For Pinkney, when it comes to describing what happened next, there is no ambiguity. He said that Zapata picked up his glass of water and threw the entire glass at Pinkney, and with it, called him a “faggot”. The glass broke. Pinkney was soaked.

However, in a recent Red White and Blueprint podcast, Zapata joked about the incident at the restaurant, and re-enacted his version by explaining he was simply sweeping his arm, and in the process he backhanded the glass, as if to shoo Pinkney away from him and his wife.

Asked about Zapata’s backhanded explanation, Pinkney laughed.

“No, that’s a lie,” Pinkney said. “He picked up the glass and threw it at me. He didn’t accidentally slap anything.”

While Pinkney’s version of the glass-throwing event has remained consistent, Zapata has altered his story about the glass throwing/spilling/backhanding incident a number of times in the last two months.

Quoted in the LA Times, Zapata said alternately that he “accidentally” knocked the glass over, and that he was attempting to “de-escalate” the situation.

In a May 6 Redding Record Searchlight story,  Zapata admitted that he’d thrown the drink, with the excuse that he was “provoked” because Pinkney was standing too close and wouldn’t leave them alone.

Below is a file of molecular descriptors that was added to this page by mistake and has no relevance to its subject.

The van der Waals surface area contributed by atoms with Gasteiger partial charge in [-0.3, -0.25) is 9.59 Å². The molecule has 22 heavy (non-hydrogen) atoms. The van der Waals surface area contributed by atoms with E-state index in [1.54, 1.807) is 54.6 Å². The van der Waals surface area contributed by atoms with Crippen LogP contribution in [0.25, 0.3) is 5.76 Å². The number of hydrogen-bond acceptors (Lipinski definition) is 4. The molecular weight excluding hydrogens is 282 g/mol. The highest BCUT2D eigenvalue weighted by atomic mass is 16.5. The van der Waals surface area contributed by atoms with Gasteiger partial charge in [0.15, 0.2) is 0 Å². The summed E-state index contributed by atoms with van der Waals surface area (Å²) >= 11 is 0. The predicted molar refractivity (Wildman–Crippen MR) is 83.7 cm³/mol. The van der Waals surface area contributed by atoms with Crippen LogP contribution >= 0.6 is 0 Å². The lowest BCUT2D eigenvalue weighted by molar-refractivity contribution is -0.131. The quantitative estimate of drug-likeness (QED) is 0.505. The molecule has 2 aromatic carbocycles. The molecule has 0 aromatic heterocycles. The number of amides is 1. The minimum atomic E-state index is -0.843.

Finally, Zapata told KRCR’s Mike Mangas that he “splashed a drink” on Pinkney.

Although Zapata was out of camera view during the event with the glass, the surrounding customers’ body language is telling. Some of them seem to freeze, while one man at the far end of the bar stands up and makes a sideways motion with his thumb, as if telling Zapata to leave. Zapata’s wife displays zero emotion or reaction, and remains completely impassive, only using a finger to wipe her face twice, as if perhaps some of the drink splashed on her, too. The bartender can be seen saying something to Zapata, who then abruptly stands up and exits the restaurant, pushing through the door, leaving his wife to trail behind him. (8:40:18 p.m.)